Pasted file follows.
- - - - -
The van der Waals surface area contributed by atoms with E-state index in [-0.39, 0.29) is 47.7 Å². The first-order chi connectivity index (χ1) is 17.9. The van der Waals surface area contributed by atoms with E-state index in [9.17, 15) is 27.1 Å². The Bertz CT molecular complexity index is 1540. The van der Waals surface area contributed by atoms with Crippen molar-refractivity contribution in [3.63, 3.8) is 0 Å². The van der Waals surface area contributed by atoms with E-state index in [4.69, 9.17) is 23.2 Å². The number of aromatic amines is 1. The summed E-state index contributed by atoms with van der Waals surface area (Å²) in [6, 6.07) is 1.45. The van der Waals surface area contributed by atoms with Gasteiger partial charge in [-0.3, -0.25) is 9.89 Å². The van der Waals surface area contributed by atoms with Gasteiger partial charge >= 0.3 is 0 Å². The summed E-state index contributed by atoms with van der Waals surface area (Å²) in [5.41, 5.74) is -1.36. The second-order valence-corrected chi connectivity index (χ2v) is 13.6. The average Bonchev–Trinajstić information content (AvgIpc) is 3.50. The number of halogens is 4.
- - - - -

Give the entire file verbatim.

The van der Waals surface area contributed by atoms with E-state index in [-0.39, 0.29) is 47.7 Å². The first-order chi connectivity index (χ1) is 17.9. The van der Waals surface area contributed by atoms with E-state index in [9.17, 15) is 27.1 Å². The Bertz CT molecular complexity index is 1540. The van der Waals surface area contributed by atoms with Crippen molar-refractivity contribution in [3.63, 3.8) is 0 Å². The van der Waals surface area contributed by atoms with E-state index in [4.69, 9.17) is 23.2 Å². The number of aromatic amines is 1. The summed E-state index contributed by atoms with van der Waals surface area (Å²) in [6, 6.07) is 1.45. The van der Waals surface area contributed by atoms with Gasteiger partial charge in [-0.3, -0.25) is 9.89 Å². The van der Waals surface area contributed by atoms with Gasteiger partial charge >= 0.3 is 0 Å². The summed E-state index contributed by atoms with van der Waals surface area (Å²) in [5.41, 5.74) is -1.36. The second-order valence-corrected chi connectivity index (χ2v) is 13.6. The average Bonchev–Trinajstić information content (AvgIpc) is 3.50. The number of halogens is 4.